The girls have had to raise money to make this trip to Texas. With the help of their parents, friends and local businesses, they have nearly met their goal. Anyone who would like to make a donation, may do so at the school district office to the Athletic Trust Fund in the name of the Sacajawea Cheerleaders.

Hymas, daughter of Michael and Kathy Hymas, has been cheerleading for two years. She says it keeps her in shape. Her days start at 6 a.m. with a seminary class. Her parents made a business move out of town, and rather than give up her ninth-grade year to move with them, she decided to stay and finish her year.

Snyder is the daughter of Vaughn and Kathleen Snyder. She is an achiever and prepares and works hard in everything she does. She does a lot of climbing in the group’s cheering routines. Two years of cheerleading has prepared her for a lot of things in the future.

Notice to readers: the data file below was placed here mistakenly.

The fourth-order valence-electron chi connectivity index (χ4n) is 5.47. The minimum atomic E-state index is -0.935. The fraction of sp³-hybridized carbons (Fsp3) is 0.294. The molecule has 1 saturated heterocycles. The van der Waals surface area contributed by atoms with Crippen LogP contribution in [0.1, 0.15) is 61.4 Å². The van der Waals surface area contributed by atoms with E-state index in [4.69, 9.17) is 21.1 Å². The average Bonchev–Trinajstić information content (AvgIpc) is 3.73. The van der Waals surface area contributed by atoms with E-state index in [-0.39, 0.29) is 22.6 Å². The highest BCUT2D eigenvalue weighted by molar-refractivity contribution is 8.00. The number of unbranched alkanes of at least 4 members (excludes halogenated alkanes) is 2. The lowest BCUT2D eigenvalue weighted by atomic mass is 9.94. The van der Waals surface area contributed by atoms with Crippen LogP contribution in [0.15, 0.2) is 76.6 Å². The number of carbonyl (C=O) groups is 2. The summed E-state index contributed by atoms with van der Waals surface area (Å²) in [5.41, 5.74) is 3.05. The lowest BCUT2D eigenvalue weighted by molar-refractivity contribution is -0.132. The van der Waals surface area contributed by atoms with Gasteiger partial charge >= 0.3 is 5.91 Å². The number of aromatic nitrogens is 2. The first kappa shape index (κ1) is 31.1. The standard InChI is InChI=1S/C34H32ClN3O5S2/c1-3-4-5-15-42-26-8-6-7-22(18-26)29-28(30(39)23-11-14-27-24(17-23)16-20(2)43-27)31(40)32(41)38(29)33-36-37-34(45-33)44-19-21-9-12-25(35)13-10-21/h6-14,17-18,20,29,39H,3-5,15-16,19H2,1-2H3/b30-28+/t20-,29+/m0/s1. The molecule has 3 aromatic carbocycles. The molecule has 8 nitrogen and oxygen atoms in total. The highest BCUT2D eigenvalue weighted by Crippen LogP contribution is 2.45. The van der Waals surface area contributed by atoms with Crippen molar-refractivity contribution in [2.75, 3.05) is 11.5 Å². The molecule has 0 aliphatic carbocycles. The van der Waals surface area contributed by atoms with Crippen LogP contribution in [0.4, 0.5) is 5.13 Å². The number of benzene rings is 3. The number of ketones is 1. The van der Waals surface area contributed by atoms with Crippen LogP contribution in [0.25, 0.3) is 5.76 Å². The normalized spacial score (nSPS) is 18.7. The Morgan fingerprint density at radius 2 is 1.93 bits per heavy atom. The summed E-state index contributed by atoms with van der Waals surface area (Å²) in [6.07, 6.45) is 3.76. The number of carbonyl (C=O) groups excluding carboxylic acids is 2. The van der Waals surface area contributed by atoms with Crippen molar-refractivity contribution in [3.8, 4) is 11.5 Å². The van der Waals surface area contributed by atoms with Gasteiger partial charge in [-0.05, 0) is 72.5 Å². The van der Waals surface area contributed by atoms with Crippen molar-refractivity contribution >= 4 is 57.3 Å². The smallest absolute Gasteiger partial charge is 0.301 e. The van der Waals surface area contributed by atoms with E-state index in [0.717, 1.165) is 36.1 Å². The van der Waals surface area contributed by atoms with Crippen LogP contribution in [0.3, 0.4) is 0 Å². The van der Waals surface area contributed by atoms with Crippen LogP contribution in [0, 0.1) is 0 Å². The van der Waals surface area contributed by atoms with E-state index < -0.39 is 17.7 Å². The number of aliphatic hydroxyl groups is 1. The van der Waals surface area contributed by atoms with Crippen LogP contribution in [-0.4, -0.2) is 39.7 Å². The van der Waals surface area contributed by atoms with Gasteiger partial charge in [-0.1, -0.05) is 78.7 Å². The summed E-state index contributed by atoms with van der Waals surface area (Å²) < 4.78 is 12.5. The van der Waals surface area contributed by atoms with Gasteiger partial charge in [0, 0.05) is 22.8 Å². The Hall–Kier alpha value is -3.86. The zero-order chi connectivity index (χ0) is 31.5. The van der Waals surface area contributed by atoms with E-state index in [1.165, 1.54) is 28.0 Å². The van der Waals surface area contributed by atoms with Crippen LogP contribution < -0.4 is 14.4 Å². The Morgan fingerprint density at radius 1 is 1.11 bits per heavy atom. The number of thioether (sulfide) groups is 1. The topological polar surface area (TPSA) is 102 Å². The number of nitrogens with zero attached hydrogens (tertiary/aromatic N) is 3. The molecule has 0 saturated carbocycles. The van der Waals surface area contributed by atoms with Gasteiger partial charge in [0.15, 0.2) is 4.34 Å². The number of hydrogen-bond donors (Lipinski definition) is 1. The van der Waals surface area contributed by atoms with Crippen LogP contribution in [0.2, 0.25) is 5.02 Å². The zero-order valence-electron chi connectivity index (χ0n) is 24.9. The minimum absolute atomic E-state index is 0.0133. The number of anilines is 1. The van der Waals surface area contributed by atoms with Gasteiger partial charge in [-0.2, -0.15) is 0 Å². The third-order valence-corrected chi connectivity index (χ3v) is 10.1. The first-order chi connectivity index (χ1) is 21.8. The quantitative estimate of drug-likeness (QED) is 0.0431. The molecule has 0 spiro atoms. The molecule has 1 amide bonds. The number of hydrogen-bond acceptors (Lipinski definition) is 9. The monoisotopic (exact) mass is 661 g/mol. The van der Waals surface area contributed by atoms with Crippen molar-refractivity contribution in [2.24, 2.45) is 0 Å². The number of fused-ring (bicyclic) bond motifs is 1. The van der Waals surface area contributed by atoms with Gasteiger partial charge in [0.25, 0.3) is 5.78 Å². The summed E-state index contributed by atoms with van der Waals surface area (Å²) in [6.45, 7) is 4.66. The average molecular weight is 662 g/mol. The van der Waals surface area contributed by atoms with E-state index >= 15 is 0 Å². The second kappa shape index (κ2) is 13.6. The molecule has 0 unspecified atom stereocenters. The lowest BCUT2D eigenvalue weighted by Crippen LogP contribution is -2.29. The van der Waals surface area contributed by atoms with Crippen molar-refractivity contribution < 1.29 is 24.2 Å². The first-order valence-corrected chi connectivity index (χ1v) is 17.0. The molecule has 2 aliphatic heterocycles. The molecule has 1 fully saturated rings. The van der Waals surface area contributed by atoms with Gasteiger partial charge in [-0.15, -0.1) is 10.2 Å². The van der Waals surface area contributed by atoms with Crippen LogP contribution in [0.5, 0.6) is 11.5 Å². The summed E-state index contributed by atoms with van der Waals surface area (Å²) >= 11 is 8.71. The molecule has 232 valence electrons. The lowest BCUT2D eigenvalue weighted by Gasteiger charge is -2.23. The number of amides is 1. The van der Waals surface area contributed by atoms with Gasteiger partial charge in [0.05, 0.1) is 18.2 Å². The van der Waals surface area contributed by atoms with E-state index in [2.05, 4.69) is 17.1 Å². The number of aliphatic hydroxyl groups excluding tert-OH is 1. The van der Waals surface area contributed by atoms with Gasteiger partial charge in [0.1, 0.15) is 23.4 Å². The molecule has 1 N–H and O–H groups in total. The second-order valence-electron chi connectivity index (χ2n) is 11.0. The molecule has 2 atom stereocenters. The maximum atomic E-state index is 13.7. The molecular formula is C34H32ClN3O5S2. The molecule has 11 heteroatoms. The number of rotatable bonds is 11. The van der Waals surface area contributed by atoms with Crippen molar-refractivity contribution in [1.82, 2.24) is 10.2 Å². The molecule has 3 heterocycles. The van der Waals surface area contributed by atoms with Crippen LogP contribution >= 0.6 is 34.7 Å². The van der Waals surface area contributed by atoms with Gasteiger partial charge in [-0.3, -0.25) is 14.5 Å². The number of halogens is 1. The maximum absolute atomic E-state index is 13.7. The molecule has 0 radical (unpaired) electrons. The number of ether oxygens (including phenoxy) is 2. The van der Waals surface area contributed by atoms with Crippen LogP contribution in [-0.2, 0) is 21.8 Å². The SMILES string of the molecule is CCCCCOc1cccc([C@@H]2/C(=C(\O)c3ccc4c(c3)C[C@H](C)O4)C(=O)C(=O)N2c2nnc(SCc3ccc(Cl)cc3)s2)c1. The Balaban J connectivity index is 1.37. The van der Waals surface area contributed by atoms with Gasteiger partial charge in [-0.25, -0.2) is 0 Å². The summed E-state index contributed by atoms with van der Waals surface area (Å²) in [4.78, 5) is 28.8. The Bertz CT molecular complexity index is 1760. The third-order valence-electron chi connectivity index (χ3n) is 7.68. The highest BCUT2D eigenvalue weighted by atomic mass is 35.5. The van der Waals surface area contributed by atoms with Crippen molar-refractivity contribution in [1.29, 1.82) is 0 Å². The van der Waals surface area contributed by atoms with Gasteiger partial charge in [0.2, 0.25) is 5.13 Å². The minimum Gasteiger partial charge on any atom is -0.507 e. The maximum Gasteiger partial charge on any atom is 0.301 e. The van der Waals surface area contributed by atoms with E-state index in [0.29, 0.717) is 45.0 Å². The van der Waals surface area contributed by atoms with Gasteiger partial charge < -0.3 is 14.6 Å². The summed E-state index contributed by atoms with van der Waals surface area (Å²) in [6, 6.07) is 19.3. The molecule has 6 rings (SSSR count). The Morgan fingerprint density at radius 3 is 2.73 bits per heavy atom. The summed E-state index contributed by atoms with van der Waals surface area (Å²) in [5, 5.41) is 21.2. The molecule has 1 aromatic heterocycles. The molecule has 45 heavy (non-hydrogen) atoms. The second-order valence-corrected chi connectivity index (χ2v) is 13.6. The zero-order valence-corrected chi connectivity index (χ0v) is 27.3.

Wimer really wants to go to Dallas and she has worked hard for it. “It was tough at times,” she said. It has prepared her to be physically and mentally strong and she has set a good example for others. She is the daughter of Mick and Barbara Wimer.

Robert and Karen Wightman probably knew their daughter, Michelle, had a lot of natural abilities that has helped her with cheerleading. She is all muscle — not an ounce of fat on her. Of the whole group, she is the one who eats the most, and of course the one with the most energy.